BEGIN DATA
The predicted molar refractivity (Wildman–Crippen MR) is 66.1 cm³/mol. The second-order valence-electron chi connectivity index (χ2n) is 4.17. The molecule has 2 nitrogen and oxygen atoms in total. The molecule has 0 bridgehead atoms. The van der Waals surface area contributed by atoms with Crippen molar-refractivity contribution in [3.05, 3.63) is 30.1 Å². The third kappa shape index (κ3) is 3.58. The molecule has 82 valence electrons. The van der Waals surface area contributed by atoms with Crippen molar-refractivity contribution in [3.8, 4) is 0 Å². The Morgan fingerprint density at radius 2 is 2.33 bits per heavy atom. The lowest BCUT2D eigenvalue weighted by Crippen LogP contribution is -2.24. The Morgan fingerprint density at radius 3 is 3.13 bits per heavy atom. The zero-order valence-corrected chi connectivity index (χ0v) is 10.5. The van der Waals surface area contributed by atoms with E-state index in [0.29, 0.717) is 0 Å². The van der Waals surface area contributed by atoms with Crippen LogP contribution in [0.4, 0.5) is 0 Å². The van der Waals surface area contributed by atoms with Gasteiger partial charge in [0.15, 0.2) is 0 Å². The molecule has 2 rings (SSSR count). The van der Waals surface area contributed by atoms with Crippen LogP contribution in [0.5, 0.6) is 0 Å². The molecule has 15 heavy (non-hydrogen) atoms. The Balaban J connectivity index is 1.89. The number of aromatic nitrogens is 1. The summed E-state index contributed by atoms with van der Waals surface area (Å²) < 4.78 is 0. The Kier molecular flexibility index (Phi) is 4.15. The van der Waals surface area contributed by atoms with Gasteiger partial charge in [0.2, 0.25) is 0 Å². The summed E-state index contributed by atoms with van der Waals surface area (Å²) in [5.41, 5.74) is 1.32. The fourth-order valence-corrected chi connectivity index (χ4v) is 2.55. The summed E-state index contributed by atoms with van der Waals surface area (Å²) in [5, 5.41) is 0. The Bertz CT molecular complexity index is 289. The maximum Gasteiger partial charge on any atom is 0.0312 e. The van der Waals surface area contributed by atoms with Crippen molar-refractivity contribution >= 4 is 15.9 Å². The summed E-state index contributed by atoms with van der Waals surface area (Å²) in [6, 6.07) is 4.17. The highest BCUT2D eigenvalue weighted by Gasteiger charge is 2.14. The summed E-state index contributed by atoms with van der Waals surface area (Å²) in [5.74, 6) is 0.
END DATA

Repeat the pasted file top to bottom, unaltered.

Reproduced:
The predicted molar refractivity (Wildman–Crippen MR) is 66.1 cm³/mol. The second-order valence-electron chi connectivity index (χ2n) is 4.17. The molecule has 2 nitrogen and oxygen atoms in total. The molecule has 0 bridgehead atoms. The van der Waals surface area contributed by atoms with Crippen molar-refractivity contribution in [3.05, 3.63) is 30.1 Å². The third kappa shape index (κ3) is 3.58. The molecule has 82 valence electrons. The van der Waals surface area contributed by atoms with Crippen molar-refractivity contribution in [3.8, 4) is 0 Å². The Morgan fingerprint density at radius 2 is 2.33 bits per heavy atom. The lowest BCUT2D eigenvalue weighted by Crippen LogP contribution is -2.24. The Morgan fingerprint density at radius 3 is 3.13 bits per heavy atom. The zero-order valence-corrected chi connectivity index (χ0v) is 10.5. The van der Waals surface area contributed by atoms with E-state index in [0.29, 0.717) is 0 Å². The van der Waals surface area contributed by atoms with Crippen LogP contribution in [0.4, 0.5) is 0 Å². The van der Waals surface area contributed by atoms with Gasteiger partial charge in [0.15, 0.2) is 0 Å². The molecule has 2 rings (SSSR count). The van der Waals surface area contributed by atoms with Crippen LogP contribution in [0.5, 0.6) is 0 Å². The molecule has 15 heavy (non-hydrogen) atoms. The Balaban J connectivity index is 1.89. The number of aromatic nitrogens is 1. The summed E-state index contributed by atoms with van der Waals surface area (Å²) < 4.78 is 0. The Kier molecular flexibility index (Phi) is 4.15. The van der Waals surface area contributed by atoms with Gasteiger partial charge in [0.2, 0.25) is 0 Å². The summed E-state index contributed by atoms with van der Waals surface area (Å²) in [5.41, 5.74) is 1.32. The fourth-order valence-corrected chi connectivity index (χ4v) is 2.55. The summed E-state index contributed by atoms with van der Waals surface area (Å²) in [5, 5.41) is 0. The Bertz CT molecular complexity index is 289. The maximum Gasteiger partial charge on any atom is 0.0312 e. The van der Waals surface area contributed by atoms with Crippen molar-refractivity contribution >= 4 is 15.9 Å². The summed E-state index contributed by atoms with van der Waals surface area (Å²) in [6, 6.07) is 4.17. The highest BCUT2D eigenvalue weighted by Gasteiger charge is 2.14. The summed E-state index contributed by atoms with van der Waals surface area (Å²) in [5.74, 6) is 0.